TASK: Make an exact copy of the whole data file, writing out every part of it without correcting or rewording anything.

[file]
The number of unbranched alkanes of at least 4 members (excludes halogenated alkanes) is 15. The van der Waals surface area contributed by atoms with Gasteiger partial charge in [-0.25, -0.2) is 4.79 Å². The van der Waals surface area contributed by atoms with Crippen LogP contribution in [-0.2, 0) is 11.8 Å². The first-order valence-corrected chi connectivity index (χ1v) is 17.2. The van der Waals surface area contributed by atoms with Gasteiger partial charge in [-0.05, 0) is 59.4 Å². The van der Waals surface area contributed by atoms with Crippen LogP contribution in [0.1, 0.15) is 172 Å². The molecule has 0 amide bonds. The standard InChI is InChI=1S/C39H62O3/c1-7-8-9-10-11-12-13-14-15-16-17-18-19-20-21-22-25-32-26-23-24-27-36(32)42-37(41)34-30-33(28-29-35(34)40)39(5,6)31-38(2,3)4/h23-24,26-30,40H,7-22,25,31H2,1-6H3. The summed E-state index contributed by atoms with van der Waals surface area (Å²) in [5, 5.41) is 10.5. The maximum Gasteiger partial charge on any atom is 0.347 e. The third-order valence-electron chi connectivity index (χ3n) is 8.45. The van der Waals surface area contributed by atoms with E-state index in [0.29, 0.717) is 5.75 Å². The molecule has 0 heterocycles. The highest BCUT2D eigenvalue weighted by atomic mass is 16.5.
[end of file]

The number of unbranched alkanes of at least 4 members (excludes halogenated alkanes) is 15. The van der Waals surface area contributed by atoms with Gasteiger partial charge in [-0.25, -0.2) is 4.79 Å². The van der Waals surface area contributed by atoms with Crippen LogP contribution in [-0.2, 0) is 11.8 Å². The first-order valence-corrected chi connectivity index (χ1v) is 17.2. The van der Waals surface area contributed by atoms with Gasteiger partial charge in [-0.05, 0) is 59.4 Å². The van der Waals surface area contributed by atoms with Crippen LogP contribution in [0.1, 0.15) is 172 Å². The molecule has 0 amide bonds. The standard InChI is InChI=1S/C39H62O3/c1-7-8-9-10-11-12-13-14-15-16-17-18-19-20-21-22-25-32-26-23-24-27-36(32)42-37(41)34-30-33(28-29-35(34)40)39(5,6)31-38(2,3)4/h23-24,26-30,40H,7-22,25,31H2,1-6H3. The summed E-state index contributed by atoms with van der Waals surface area (Å²) in [5, 5.41) is 10.5. The maximum Gasteiger partial charge on any atom is 0.347 e. The third-order valence-electron chi connectivity index (χ3n) is 8.45. The van der Waals surface area contributed by atoms with E-state index in [0.29, 0.717) is 5.75 Å². The molecule has 0 heterocycles. The highest BCUT2D eigenvalue weighted by atomic mass is 16.5.